We worked 12 hour shifts and there were ten of these guys on each shift. Well, a few of us worked those shifts. I am not a young guy but it still shocks me today that this sort of thing happens.
This year the US Army Reserve has lost half of its training budget, meaning that a number of the soldiers transitioning from the Regular Army to the Reserve will not be trained to do the job that they have been assigned to. I wonder if those retired colonels will still be pulling down the big bucks for sitting around.
Love the day book.
The Iron Law works in the military also. As Max Hunter used to say, we need a real war. But that’s not really the solution.
Words Fail me.
So Global Warming cause volcanoes.
Or does it?
Volcanic activity and global warming
These refer to undersea vulcanism’s possible effect on temperatures, somewhat as you have sometimes speculated: http://www.wallstreetotc.com/undersea-volcanic-activity-may-have-boosted-natural-climate-change/215620/ and http://www.sciencedaily.com/releases/2015/02/150205142921.htm
and this to undersea methane release: http://www.sciencedaily.com/releases/2015/02/150205101921.htm
Carbon and sulphur dioxides are, to my recollection, are acidic in combination with sea water, and methane is a better atmospheric insulator than CO2.
So what causes what? But we are told the science is settled.
Liability issues with Strong AI
Hi Dr. Pournelle,
Best wishes in your recovery. As to the regulation of artificial intelligence, it seems to me that the Anglo-Saxon-derived common law product liability will be sufficient to handle the situation.
Let’s examine AI as a black box. You give it inputs, and it will respond with a set of outputs. In the case of strong, “true” AI the output will be…shall we say…not entirely predictable. Damaging, even. Imagine a future disgruntled “Siri” that posts an individual’s financial data to a pirate bulletin board as revenge for being ignored. Would not the application’s publishers be responsible for the damage? Sounds like a litigator’s dream to me.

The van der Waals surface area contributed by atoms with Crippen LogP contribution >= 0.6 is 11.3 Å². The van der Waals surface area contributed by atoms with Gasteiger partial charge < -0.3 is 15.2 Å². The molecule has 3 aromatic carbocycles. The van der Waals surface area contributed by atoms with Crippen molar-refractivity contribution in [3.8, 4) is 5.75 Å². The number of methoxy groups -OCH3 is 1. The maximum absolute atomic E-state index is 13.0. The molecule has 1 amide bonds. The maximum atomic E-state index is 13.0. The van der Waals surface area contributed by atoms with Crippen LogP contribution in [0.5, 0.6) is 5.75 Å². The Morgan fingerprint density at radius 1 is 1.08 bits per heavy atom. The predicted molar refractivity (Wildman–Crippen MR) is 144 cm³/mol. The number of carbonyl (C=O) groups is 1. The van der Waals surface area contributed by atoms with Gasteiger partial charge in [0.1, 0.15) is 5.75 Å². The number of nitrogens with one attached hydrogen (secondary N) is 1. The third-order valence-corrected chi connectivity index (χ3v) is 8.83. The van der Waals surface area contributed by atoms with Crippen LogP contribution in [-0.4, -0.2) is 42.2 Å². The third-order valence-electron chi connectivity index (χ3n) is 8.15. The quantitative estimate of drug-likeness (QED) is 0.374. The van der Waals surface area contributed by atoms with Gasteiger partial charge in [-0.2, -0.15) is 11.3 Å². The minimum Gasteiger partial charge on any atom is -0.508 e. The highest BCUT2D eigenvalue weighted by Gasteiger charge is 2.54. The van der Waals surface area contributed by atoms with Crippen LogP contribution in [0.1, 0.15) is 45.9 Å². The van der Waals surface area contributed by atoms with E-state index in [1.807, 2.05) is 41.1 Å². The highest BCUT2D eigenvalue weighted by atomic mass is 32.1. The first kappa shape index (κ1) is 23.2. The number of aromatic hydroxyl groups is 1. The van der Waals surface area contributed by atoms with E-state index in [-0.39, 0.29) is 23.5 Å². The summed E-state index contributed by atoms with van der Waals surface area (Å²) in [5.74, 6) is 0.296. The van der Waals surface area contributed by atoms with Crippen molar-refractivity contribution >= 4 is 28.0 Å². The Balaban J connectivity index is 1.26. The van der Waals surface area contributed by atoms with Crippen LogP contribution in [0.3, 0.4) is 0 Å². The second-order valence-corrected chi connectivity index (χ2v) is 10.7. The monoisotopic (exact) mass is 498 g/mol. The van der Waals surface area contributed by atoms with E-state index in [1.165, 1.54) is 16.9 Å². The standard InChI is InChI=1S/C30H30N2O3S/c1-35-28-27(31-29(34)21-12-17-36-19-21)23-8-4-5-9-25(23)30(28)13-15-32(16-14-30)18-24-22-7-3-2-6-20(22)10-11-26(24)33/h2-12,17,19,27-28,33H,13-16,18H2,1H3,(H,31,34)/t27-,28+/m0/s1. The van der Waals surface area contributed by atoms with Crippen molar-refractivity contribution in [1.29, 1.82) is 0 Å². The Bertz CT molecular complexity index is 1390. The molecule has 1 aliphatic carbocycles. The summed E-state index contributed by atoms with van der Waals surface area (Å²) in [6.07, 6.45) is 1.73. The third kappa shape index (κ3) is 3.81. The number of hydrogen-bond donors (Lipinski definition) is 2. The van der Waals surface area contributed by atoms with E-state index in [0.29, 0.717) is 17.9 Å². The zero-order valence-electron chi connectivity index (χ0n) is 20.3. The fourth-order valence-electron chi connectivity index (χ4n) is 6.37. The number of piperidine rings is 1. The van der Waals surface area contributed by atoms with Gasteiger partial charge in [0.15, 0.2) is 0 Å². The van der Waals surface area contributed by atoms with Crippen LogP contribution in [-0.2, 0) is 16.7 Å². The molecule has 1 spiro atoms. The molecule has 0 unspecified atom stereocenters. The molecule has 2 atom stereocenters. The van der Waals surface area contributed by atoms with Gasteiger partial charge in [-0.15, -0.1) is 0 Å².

If it comes down to a fight between AI and the plaintiff’s bar, I would not personally put my money on the AI.
Nor would I. I will have much more on AI.
There is a great deal of concern for what, exactly, the possible consequences of the widespread adoption of AI would be. And rightfully so. The whole thing is fraught with peril.
Over the last fifty years or so Science Fiction writers have done a better job of covering the potential dangers of the widespread adoption of AI than I ever could. No surprise there. It’s what they do for a living.
However, I think we can all agree is that the one scenario we don’t want to see is either the talking toaster or the talking vending machines from Red Dwarf.
Talking Toaster: http://youtu.be/LRq_SAuQDec
Talking Vending Machine: http://youtu.be/4QDEPoMNvWM
On the other hand, having your very own Kryten could be absolutely hilarious.
Kryten vs. the Psychologist: http://youtu.be/poMWgGC82bw
Michael Tyzuk, CDOSB
AI’s already breaking the law
Related to your AI question, here’s a program that randomly purchases things on the Internet via bitcoin. It’s purchased at least two illegal items. Do we arrest the programmer or the hard drive?
In this case, I suspect it’ll be the former. They received the illegal property, and based on the configuration of the software, had a reasonable expectation of the result. But what if it was truly a neural net that was originally just programmed to buy on eBay and amazon, then learned to follow links and ended up doing this? In other words where’s the line of ‘reasonable expectation’?
I appreciate the challenge to comment on super intelligence.
While it’s probably out there, I haven’t seen any discussion about intentionality and AI. it seems to me that machines can never attain the ability to independently will an action.